BCCI criticized by Supreme Court as a ‘mutually beneficial society’
by Amit Author
Published - Apr 5, 2016 1:45 pm | Updated - Apr 5, 2016 1:45 pm
India’s Supreme Court has slammed the Board of Control for Cricket in India (BCCI) saying that the board has created a ‘mutually beneficial society.’ The apex court was hearing the recommendations made by the Justice RM Lodha panel in the wake of the IPL 2013 spot-fixing and betting scandal. The SC told the BCCI lawyers, “Please don’t say Lodha Committee recommendations cannot be implemented.”
The SC bench also told BCCI that “out of the 29 (state) association, 11 have not received any money at all. Gujarat, in the last three years, has received Rs. 66 crore. You don’t even keep an account of the money given to various state associations. It seems in the name of cricket money is being stiphoned off. Are the state allocations made after looking at people’s face in the cricket board?”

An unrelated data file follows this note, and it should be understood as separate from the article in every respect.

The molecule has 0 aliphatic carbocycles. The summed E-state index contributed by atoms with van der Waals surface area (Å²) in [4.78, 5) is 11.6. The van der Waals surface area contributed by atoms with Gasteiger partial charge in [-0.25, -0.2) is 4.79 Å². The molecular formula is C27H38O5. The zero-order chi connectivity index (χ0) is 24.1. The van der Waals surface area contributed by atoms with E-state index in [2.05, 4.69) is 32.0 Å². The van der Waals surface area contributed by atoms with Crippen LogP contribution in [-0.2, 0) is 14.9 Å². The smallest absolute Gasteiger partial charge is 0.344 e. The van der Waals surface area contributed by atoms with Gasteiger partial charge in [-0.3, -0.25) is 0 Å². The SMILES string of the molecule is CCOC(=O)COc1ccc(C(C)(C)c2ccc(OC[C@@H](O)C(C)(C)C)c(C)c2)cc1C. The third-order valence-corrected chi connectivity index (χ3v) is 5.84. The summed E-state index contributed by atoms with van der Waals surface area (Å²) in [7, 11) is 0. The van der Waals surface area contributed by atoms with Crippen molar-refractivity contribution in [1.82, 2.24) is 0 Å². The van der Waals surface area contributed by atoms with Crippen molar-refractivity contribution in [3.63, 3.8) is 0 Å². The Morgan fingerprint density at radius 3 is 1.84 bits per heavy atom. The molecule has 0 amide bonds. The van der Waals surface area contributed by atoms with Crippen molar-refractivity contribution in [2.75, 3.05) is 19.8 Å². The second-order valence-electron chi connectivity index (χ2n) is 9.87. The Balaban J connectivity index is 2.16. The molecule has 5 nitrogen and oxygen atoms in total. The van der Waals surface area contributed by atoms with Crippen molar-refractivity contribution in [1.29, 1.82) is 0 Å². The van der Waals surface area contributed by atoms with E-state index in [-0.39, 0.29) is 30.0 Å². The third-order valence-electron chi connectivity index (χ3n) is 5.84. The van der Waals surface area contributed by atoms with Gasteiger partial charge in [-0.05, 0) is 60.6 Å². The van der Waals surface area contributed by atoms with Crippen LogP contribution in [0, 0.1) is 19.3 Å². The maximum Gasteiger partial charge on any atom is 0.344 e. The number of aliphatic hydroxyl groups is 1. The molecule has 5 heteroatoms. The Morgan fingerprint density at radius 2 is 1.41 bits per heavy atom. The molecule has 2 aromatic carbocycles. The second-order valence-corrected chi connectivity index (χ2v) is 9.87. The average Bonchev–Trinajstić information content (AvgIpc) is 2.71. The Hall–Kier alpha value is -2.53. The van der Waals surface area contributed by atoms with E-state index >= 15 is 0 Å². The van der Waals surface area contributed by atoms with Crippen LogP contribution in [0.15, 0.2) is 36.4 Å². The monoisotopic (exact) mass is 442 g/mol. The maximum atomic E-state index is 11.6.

The BCCI had submitted a detailed list of allocation of funds in the last five years to the Supreme Court, but allocation to eleven states was zero. The Justice Lodha Committee had submitted its report to the SC in January, suggesting vast changes in India’s cricket administration, including not allowing any government officials to be part of the board, legalising betting and bringing the BCCI under the ambit of Right to Information (RTI) act. Earlier in February, the apex court sought a reply from the cricket board on the implementation of the Lodha panel recommendations, giving it four weeks to file its response.
The Delhi and District Cricket Association (DDCA), which has recently been in news for many wrong reasons, had rejected almost all the recommendations of the Lodha Committee and said that it is registered under Companies Act and do not feel that there is any justification to change the system.The DDCA had turned down recommendations regarding elections and the tenure of office-bearers, and proxy voting.